Queer, disabled artist Dan Daw on the important lessons kink and fetish can teach us all
Five years ago, the artist and dancer Dan Daw started to wonder why non-disabled people kept telling him he was an “inspiration”.
That led Dan to start thinking critically about “inspiration porn” – a term coined by Stella Young, the late Australian disabled artist and activist– and to creating a powerful piece of theatre all about kink, pleasure and power.
“I realised I was living in the world deeply apologetic about who I was and who I had chosen to be,” Dan tells PinkNews.
“I was living my life for other people instead of living my life for myself. So the show is really about: how do I take up space in the biggest and best way that works for me now? Kink has been a brilliant way that I can do that and take up space in a way where I feel fierce and sexy and unapologetic while I do it.”
Dan has always dabbled in what he calls “kinky practices” – he tried his first harness on when he was around 18 years old, and he realised “quite early on” that he was into leather.
“There’s the possibility for change and evolution inside of the kink community,” Dan explains.
In the show, Dan explores a sub-dom relationship, with Christoper Owen playing the dom.
“It’s an exploration of: how do I want to be dominated? I’d had brief flickers of being a sub and what that might mean, but creating this show was a way to explore that more deeply.”
Exploring his love of kink and fetish on-stage wasn’t without its challenges.
“It felt like a big step to go from wearing rubber and leather in my bedroom to then wearing leather and rubber out in the world. That was terrifying. So making the show, I was able to create an environment – my ideal environment – for how I want things to be and then make a broader comment on how I’d like things to be in the art world.
It made him realise that the world could learn a thing or two from the kink and fetish communities – where notions of care, interdependence and consent are key.
“What if we applied those principles to each other on a day-to-day basis when we’re doing our shopping or we’re on the tube?”
Dan incorporates those ideas into his show, and the result is a performance that has care for its audience at its core. Those attending The Dan Daw Show are invited to attend in fetish gear – it’s all to do with the kind of space Dan is trying to create, both for himself and for people who come to his shows.
“I always see the performances as an opportunity for the audience to express themselves. It opens up the show a little bit wider and makes sure my audience know that I see them. There’s a monologue at the start where issue an invitation to [the audience] to move around in the space, to leave, come back in. There are trigger warnings in that opening monologue because I want the audience to feel held.”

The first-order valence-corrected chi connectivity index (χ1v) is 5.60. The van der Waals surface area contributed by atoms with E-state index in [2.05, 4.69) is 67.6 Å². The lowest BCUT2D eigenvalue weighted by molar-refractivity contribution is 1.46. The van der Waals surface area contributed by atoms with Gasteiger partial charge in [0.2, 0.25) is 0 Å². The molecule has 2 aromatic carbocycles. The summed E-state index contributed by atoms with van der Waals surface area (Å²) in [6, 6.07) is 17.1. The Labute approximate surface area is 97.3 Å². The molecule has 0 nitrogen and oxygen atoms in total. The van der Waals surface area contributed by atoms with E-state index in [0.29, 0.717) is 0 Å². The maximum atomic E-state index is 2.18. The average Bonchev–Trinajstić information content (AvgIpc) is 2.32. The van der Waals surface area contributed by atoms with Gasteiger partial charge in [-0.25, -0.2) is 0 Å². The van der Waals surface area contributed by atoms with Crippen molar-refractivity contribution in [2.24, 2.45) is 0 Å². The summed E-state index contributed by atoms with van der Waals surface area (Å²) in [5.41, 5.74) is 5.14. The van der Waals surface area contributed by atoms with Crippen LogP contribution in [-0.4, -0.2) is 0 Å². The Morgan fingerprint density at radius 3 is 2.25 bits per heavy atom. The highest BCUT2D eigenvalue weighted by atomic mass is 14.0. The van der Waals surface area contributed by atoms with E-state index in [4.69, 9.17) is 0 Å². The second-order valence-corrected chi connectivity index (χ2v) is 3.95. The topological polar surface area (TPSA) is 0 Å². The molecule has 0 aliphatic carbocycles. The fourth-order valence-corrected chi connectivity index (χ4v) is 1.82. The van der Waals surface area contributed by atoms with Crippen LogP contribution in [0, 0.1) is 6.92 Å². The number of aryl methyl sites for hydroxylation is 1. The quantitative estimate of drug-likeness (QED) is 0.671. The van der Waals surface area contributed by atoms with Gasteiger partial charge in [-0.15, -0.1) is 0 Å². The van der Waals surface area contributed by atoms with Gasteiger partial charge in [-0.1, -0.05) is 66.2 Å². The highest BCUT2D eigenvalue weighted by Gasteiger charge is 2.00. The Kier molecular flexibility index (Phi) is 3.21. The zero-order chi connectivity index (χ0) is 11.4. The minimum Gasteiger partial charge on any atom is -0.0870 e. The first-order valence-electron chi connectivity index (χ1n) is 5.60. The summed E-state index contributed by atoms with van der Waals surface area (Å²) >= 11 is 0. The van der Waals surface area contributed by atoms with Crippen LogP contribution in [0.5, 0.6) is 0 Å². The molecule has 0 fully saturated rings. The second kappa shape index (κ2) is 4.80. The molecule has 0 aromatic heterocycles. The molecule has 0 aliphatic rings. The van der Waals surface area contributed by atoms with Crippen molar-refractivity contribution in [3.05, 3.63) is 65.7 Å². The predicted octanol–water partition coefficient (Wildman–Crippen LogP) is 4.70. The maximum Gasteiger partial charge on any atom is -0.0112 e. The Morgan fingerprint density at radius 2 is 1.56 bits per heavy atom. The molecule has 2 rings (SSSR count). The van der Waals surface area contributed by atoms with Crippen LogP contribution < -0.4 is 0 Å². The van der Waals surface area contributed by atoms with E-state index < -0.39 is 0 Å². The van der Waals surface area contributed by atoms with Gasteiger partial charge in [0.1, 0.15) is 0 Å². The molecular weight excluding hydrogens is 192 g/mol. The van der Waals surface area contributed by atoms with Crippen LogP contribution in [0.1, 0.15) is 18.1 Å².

Some of those attending Dan’s show will have a huge amount of experience wearing fetish gear in public, but for others, it could be their first time doing so. Dan is keenly aware of that fact.
“I’m giving that opportunity to the audience members so that we really start to walk our talk, so the audience can feel invited and included in the narrative we’ve constructed.”
Also central to The Dan Daw Show is accessibility. All performances are captioned, while one upcoming slot will be sensory adapted. Why is accessibility so important in theatre?
“Whenever I see a show that has embedded access, I feel seen, I feel included,” Dan says. “I don’t necessarily need it, but I know that people I love – my friends, my family – they need it, so that makes me feel seen, it makes me feel represented.”
It feels like such a political and queer act to have subtitles embedded in every show.
Dan was very clear right from the start that he had to have captions in his show – it was the one thing he refused to compromise on.
“I’m a big believer that audiences who don’t need captioning need to learn how to watch theatre with captions. They manage at the opera when they need subtitles because they’re singing Italian, so they can manage it when they’re seeing a theatre show in English.
“It’s a different level of awareness in the same way that us wearing a mask isn’t for us, it’s to protect other people. It’s about learning that little bit of selflessness when we’re out in the world. That’s why it feels like such a political and queer act to have subtitles embedded in every show.”
They’re also offering pre-show access to anyone who might feel the need to explore the theatre space before the show.
“They might want to see lighting, they might want to hear the music, they might want to go on stage and touch the set, they might want to talk about triggers in the work, they might want to see photos of what we’re wearing in the show.
“For us, it’s about that extra level of care in what we do and how we do it.”
Ultimately, The Dan Daw Show is a celebration of the freedom Dan has found in his relationship with his body.
“At its core it’s a work based on care and how we care for each other in the world,” Dan says. “It speaks to interdependence, it speaks to allyship in a beautiful way, and it talks to my internalised ableism that I’ve held for years and that I’m still processing. There’s a lot there in terms of what buttons the show pushes, but ultimately it’s a show about me standing up and saying: ‘This is the person I want to be now.'”
The Dan Daw Show is at Battersea Arts Centre 27 April – 3 May. All tickets are pay what you can. All performances are captioned and relaxed, so you can leave and come back at any point, use the chill out room, tic, stim and make noise if you need to, and use provided ear defenders. To purchase tickets, visit bac.org.uk.